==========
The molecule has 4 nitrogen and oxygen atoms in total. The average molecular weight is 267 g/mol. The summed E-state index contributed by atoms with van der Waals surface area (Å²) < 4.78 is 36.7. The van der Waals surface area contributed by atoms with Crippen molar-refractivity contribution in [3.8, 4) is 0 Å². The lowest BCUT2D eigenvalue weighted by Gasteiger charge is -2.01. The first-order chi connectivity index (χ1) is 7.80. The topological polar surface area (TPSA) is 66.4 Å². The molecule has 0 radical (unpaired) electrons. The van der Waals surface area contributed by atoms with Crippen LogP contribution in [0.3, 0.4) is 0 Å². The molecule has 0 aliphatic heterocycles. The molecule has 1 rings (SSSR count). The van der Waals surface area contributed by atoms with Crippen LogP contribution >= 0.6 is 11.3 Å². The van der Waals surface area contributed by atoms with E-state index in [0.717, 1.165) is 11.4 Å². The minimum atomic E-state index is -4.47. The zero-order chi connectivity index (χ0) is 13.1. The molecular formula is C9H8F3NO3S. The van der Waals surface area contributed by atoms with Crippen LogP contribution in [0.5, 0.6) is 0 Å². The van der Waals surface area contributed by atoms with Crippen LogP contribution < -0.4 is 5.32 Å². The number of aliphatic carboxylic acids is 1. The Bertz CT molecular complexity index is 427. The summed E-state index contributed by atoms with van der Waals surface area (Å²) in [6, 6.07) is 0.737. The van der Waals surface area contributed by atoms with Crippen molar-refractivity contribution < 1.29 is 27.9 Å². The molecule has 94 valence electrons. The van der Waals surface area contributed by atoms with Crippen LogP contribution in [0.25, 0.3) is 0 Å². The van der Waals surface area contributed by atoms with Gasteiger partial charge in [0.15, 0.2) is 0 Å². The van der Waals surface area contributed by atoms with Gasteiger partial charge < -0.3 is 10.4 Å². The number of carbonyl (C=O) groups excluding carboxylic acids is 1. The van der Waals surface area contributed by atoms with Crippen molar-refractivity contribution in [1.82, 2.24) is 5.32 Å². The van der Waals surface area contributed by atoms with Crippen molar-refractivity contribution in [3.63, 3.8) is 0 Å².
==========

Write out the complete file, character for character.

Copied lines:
The molecule has 4 nitrogen and oxygen atoms in total. The average molecular weight is 267 g/mol. The summed E-state index contributed by atoms with van der Waals surface area (Å²) < 4.78 is 36.7. The van der Waals surface area contributed by atoms with Crippen molar-refractivity contribution in [3.8, 4) is 0 Å². The lowest BCUT2D eigenvalue weighted by Gasteiger charge is -2.01. The first-order chi connectivity index (χ1) is 7.80. The topological polar surface area (TPSA) is 66.4 Å². The molecule has 0 radical (unpaired) electrons. The van der Waals surface area contributed by atoms with Crippen LogP contribution in [0.3, 0.4) is 0 Å². The molecule has 0 aliphatic heterocycles. The molecule has 1 rings (SSSR count). The van der Waals surface area contributed by atoms with Crippen LogP contribution >= 0.6 is 11.3 Å². The van der Waals surface area contributed by atoms with E-state index in [0.717, 1.165) is 11.4 Å². The minimum atomic E-state index is -4.47. The zero-order chi connectivity index (χ0) is 13.1. The molecular formula is C9H8F3NO3S. The van der Waals surface area contributed by atoms with Crippen LogP contribution in [0.5, 0.6) is 0 Å². The van der Waals surface area contributed by atoms with Crippen LogP contribution < -0.4 is 5.32 Å². The number of aliphatic carboxylic acids is 1. The Bertz CT molecular complexity index is 427. The summed E-state index contributed by atoms with van der Waals surface area (Å²) in [6, 6.07) is 0.737. The van der Waals surface area contributed by atoms with Crippen molar-refractivity contribution < 1.29 is 27.9 Å². The molecule has 94 valence electrons. The van der Waals surface area contributed by atoms with Crippen LogP contribution in [0.25, 0.3) is 0 Å². The van der Waals surface area contributed by atoms with Gasteiger partial charge in [0.15, 0.2) is 0 Å². The van der Waals surface area contributed by atoms with Gasteiger partial charge < -0.3 is 10.4 Å². The number of carbonyl (C=O) groups excluding carboxylic acids is 1. The van der Waals surface area contributed by atoms with Crippen molar-refractivity contribution in [1.82, 2.24) is 5.32 Å². The van der Waals surface area contributed by atoms with Crippen molar-refractivity contribution in [3.63, 3.8) is 0 Å².